Here’s the thing about parenting: it’s hard. You have this person/persons that you are responsible for, and you have no idea what to do. When they’re little they mainly listen to you and do what you ask…but as they get older…
Here’s the other thing: they are supposed to become more independent as they get older. They are supposed to start thinking for themselves. Which often comes at odds with what our rules and expectations are as parents. And yesterday I clearly stated that we are parents, not friends and we have to respect the parent/child relationship as such.
You have to be logical.
Which means that while you have and should have rules (kids need boundaries) you also have to figure out what to push and what to pull back from. You must choose which battles are the ones you really want to fight.
Example: the hills I will die on are drinking, smoking and drugs. I will not tolerate any of these while she is a teenager living in my house and I am financially supporting her. End of discussion. My family has issues with addictive behavior, and if there is a genetic component to addiction (which I firmly believe there is) I want her to be aware of it, and I want to go to whatever length possible to make sure she doesn’t go down this road. These are the battles I will fight and I don’t care what anyone else thinks about it.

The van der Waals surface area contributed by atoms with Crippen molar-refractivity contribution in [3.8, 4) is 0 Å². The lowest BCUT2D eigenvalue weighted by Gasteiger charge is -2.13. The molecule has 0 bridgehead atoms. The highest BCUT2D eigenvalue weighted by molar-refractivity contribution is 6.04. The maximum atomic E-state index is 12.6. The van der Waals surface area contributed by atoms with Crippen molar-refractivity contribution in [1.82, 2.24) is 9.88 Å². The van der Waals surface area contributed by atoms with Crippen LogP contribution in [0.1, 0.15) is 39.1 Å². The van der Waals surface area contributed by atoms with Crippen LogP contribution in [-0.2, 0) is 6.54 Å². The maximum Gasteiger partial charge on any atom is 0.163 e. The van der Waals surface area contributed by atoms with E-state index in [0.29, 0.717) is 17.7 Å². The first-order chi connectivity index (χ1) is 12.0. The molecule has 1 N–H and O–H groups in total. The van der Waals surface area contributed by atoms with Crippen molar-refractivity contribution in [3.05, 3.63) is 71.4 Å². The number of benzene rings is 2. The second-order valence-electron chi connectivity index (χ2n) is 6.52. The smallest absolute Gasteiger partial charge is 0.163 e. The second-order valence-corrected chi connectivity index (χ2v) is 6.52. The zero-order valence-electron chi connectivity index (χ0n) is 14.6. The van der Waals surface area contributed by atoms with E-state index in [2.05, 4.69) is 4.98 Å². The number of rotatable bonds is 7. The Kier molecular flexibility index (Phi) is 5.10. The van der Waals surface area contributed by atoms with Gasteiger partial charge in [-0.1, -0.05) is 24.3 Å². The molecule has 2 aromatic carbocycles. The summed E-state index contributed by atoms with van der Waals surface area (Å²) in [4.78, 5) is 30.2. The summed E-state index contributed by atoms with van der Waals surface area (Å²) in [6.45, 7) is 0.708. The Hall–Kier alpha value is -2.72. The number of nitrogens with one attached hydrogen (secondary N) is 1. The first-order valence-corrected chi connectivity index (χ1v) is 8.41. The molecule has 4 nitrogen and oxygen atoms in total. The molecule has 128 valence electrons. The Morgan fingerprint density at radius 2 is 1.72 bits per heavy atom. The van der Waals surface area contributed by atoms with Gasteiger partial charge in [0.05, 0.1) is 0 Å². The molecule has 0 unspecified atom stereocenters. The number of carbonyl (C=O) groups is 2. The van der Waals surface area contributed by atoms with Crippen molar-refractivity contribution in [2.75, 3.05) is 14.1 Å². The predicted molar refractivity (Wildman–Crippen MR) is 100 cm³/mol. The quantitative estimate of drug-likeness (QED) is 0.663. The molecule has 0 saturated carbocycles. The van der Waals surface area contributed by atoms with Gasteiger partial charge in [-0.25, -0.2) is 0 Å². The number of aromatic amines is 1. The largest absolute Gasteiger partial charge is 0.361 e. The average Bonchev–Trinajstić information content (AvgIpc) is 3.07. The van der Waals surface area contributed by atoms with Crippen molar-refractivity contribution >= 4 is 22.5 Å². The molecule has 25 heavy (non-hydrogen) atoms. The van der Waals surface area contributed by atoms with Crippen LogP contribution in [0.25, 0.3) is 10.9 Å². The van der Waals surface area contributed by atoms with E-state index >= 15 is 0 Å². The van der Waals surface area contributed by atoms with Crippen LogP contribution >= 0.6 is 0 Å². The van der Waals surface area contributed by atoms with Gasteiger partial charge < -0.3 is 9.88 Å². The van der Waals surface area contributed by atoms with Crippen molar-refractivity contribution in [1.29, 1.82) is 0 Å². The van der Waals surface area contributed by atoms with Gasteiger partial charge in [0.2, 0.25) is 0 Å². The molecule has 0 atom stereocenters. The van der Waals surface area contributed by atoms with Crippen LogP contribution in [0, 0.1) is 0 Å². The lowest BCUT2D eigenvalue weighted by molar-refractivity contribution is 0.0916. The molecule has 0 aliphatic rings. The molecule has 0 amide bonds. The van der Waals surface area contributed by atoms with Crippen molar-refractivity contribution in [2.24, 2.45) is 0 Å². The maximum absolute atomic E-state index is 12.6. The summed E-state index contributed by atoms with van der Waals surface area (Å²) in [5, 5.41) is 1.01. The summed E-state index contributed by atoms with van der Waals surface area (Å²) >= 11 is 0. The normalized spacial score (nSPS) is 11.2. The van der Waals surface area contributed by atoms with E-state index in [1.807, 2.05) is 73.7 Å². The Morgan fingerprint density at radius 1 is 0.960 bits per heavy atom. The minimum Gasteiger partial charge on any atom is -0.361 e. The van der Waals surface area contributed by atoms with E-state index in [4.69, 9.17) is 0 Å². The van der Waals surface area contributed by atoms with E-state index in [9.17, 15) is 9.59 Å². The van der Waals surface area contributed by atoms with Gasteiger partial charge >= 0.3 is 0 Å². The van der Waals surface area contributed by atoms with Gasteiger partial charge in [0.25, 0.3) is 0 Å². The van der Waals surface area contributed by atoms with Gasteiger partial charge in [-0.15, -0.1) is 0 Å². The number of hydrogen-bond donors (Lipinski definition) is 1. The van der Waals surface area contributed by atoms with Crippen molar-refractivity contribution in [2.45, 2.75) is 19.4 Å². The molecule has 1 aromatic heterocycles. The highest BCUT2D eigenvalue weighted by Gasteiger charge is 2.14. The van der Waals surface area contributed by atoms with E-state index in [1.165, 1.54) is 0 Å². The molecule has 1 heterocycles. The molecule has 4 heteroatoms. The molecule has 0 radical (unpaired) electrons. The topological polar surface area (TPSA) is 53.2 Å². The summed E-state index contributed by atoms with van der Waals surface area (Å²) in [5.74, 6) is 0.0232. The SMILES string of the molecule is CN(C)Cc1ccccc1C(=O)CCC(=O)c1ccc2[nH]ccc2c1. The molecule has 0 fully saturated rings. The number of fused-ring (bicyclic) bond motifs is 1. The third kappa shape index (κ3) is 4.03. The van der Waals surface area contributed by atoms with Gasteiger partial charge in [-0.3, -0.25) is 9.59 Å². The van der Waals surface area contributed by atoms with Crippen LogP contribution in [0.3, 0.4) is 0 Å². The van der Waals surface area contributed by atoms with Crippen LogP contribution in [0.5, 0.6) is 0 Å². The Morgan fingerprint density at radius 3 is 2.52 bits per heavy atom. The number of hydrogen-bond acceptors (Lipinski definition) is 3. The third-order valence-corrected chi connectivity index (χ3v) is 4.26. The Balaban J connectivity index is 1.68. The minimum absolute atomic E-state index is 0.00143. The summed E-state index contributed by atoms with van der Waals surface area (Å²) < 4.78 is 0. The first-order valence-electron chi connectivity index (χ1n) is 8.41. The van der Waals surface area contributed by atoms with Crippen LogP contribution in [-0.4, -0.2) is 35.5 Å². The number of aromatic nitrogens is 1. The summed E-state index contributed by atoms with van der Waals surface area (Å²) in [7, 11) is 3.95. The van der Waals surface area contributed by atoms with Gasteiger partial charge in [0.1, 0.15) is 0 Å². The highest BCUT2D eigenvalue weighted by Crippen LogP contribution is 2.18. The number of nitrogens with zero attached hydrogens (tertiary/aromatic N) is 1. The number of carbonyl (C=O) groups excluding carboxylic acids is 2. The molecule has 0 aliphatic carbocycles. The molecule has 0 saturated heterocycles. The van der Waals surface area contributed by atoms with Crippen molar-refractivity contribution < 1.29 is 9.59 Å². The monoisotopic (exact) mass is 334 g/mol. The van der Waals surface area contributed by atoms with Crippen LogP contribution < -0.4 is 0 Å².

Since I really hold the line on these things, I loosen up on others. My daughter doesn’t eat beef, pork or poultry, and hasn’t since fifth grade. I have had people tell me I’m crazy to “allow” this. My feeling is as long as she’s healthy and makes healthy food choices and the Doctor says she’s OK, then I’m OK with that. My daughter is often up till 2am studying- and then up at 6:30 (you do the math on how much sleep she isn’t getting) I have learned to lighten up on this. (Of course- at her 9th grade physical I told the Doctor my concern at her lack of sleep and the Doctor said not to worry- high achievers don’t sleep much) I don’t blink when she leaves the house with midriff bearing shirts. I wince at high heels but only because I fear she will break a leg because she is not always gazelle like. And I could go on.
I choose battles because I know that I can’t fight with her all the time. This does not make me her friend. This makes me someone who knows that she has to learn what choices to make. And to be fair, we don’t fight about clothing or curfews or any of these things because if there’s an issue I’m worried about we sit down and discuss it rationally. We’ve talked about how, like it or not, people will judge you by your clothes, and while wearing a belly shirt to Gov Ball is totally appropriate, is it the right thing to wear to school? Being up late studying is fine, assuming she has spent her other hours productively and hasn’t started her homework at 11pm.
Discuss the things that concern you, behaviors that you have problems with. Discuss actions and their consequences, if/then statements. If you rationally present things, your kids might not listen, but they might learn. They might learn how to think for themselves. And that’s the ultimate goal: to raise rational, logical adults who think about what they are doing.
Pick the things that are most important to you and hold to them. Lighten up on the ones that don’t matter as much. FYI- this works in partner relationships as well.
Which battles are most important to you?